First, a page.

- We present our stock market “Final Four.” North Carolina, Oklahoma, Syracuse, and Villanova are headed to Houston to determine this year’s college hoops national champion. In that spirit, in this week’s Weekly Market Commentary (due out later today) we share our own Final Four for the stock market: China, earnings, the Fed, and oil. Stock market investors may not storm the court at the end of this year, and there will likely be comebacks and upsets along the way, but we continue to expect mid-single-digit* total returns for the S&P 500 in 2016.
- A speech by Fed Chair Yellen along with key March data on jobs, consumer spending, and manufacturing highlight the week’s busy economic calendar. In the lull between the major central bank meetings of early to mid-March and the start of Q1 earnings reporting season in mid-April, markets will be assessing the health and trajectory of the U.S. and global economies. Fed Chair Yellen’s speech and Q&A session on Tuesday, March 29, is a late addition to the calendar and joins Friday’s Employment Situation report for March as the key events of the week. Data due out on the Institute for Supply Management (ISM) manufacturing index and vehicle sales for March, in addition to data on pending home sales, home prices, exports and imports, and construction spending in February will help to solidify Q1 gross domestic product (GDP) estimates. Overseas, it’s a quiet week for central banks, China will release its March manufacturing data, Japan will release the crucial Tankan Survey for March, and data in the Eurozone and U.K. on bank lending and money supply will be closely watched.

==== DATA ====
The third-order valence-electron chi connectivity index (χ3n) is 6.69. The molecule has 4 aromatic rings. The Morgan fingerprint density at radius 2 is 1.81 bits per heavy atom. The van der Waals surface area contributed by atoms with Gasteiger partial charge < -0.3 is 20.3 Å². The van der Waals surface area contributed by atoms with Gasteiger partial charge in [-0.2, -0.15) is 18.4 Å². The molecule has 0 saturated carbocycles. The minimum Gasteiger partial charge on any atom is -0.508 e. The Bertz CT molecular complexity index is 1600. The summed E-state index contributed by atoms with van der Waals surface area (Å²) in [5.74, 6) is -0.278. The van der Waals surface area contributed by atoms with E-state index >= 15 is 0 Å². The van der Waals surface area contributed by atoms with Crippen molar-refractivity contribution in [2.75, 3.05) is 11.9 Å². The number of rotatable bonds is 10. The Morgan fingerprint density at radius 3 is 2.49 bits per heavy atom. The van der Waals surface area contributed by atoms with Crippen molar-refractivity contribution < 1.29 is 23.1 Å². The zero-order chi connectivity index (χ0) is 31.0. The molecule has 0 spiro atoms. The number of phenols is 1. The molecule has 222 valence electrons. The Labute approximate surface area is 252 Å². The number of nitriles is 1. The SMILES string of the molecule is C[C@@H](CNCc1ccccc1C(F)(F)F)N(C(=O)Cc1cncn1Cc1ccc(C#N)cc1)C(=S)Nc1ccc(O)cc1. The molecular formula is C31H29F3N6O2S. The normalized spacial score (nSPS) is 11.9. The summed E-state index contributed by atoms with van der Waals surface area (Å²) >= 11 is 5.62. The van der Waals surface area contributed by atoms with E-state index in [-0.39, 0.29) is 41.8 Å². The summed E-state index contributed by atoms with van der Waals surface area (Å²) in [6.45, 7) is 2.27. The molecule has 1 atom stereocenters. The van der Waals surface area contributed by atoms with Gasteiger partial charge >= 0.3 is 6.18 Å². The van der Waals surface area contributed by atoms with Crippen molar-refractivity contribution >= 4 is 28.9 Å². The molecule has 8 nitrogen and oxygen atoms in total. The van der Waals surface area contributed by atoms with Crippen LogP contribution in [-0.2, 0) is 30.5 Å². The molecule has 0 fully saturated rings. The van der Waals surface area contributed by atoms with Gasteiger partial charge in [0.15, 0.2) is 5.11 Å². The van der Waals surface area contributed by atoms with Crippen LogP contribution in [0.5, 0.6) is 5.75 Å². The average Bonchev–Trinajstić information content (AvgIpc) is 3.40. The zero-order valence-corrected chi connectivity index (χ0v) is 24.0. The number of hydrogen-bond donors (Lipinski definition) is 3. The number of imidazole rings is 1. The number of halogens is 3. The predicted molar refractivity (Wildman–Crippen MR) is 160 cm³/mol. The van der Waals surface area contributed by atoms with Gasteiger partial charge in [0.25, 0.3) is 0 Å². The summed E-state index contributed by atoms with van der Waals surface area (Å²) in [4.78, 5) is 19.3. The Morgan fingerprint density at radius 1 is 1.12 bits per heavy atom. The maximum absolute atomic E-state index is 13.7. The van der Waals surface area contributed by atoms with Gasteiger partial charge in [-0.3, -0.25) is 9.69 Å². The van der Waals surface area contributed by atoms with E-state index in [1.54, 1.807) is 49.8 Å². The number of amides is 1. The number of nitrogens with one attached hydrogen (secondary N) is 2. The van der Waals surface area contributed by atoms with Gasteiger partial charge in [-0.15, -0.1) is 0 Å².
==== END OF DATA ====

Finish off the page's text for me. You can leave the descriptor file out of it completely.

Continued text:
*Historically since WWII, the average annual gain on stocks has been 7 – 9%. Thus, our forecast is in-line with average stock market growth. We forecast a mid-single digit gain, including dividends, for U.S. stocks in 2016 as measured by the S&P 500. This gain is derived from earnings per share (EPS) for S&P 500 companies assuming mid-to-high-single-digit earnings gains, and a largely stable price-to-earnings ratio. Earnings gains are supported by our expectation of improved global economic growth and stable profit margins in 2016.
- Dallas Fed Mfg. Index (Mar)
- Japan: Jobless Rate (Feb)
- Yellen (Dove)
- Eurozone: Money Supply and Bank Lending (Feb)
- ADP Employment (Mar)
- Germany: CPI (Mar)
- Challenger Job Cut Announcements (Mar)
- Dudley (Dove)
- Germany: Unemployment Change (Feb)
- UK: Money Supply and Bank Lending (Feb)
- China: Official Mfg. PMI (Mar)
- China: Caixin Mfg. PMI (Mar)
- Japan: Tankan Survey (Mar)
- Employment Report (Mar)
- ISM Mfg. (Mar)
- Consumer Sentiment and Inflation Expectations (Mar)
- Vehicle Sales (Mar)
- Mester (Hawk)
- Germany: Retail Sales (Feb)